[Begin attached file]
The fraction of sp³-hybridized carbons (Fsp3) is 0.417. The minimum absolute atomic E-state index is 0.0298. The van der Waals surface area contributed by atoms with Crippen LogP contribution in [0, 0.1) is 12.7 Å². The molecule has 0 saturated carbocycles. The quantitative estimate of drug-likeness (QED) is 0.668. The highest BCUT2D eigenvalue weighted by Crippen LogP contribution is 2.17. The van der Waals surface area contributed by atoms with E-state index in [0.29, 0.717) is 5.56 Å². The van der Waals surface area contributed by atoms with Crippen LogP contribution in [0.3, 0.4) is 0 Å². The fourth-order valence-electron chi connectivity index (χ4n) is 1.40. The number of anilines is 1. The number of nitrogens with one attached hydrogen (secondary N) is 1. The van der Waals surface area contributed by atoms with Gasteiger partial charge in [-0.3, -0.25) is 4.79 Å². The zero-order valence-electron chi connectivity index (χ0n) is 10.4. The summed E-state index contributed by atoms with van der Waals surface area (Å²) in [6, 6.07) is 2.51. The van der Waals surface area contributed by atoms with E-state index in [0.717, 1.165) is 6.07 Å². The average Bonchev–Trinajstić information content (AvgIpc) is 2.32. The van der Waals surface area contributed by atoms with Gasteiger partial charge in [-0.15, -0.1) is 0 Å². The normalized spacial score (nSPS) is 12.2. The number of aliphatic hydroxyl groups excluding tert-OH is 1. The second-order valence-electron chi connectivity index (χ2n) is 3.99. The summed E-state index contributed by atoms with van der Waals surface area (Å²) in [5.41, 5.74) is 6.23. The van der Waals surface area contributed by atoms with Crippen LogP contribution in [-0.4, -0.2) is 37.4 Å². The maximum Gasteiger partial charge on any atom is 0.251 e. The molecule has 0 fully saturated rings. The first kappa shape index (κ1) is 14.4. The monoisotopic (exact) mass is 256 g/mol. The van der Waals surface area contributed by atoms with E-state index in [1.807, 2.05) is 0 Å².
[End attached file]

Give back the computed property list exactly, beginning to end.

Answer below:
The fraction of sp³-hybridized carbons (Fsp3) is 0.417. The minimum absolute atomic E-state index is 0.0298. The van der Waals surface area contributed by atoms with Crippen LogP contribution in [0, 0.1) is 12.7 Å². The molecule has 0 saturated carbocycles. The quantitative estimate of drug-likeness (QED) is 0.668. The highest BCUT2D eigenvalue weighted by Crippen LogP contribution is 2.17. The van der Waals surface area contributed by atoms with E-state index in [0.29, 0.717) is 5.56 Å². The van der Waals surface area contributed by atoms with Crippen LogP contribution in [0.3, 0.4) is 0 Å². The fourth-order valence-electron chi connectivity index (χ4n) is 1.40. The number of anilines is 1. The number of nitrogens with one attached hydrogen (secondary N) is 1. The van der Waals surface area contributed by atoms with Gasteiger partial charge in [-0.3, -0.25) is 4.79 Å². The zero-order valence-electron chi connectivity index (χ0n) is 10.4. The summed E-state index contributed by atoms with van der Waals surface area (Å²) in [6, 6.07) is 2.51. The van der Waals surface area contributed by atoms with E-state index in [0.717, 1.165) is 6.07 Å². The average Bonchev–Trinajstić information content (AvgIpc) is 2.32. The van der Waals surface area contributed by atoms with Gasteiger partial charge in [-0.15, -0.1) is 0 Å². The normalized spacial score (nSPS) is 12.2. The number of aliphatic hydroxyl groups excluding tert-OH is 1. The second-order valence-electron chi connectivity index (χ2n) is 3.99. The summed E-state index contributed by atoms with van der Waals surface area (Å²) in [5.41, 5.74) is 6.23. The van der Waals surface area contributed by atoms with Crippen LogP contribution in [-0.4, -0.2) is 37.4 Å². The maximum Gasteiger partial charge on any atom is 0.251 e. The molecule has 0 fully saturated rings. The first kappa shape index (κ1) is 14.4. The monoisotopic (exact) mass is 256 g/mol. The van der Waals surface area contributed by atoms with E-state index in [1.807, 2.05) is 0 Å².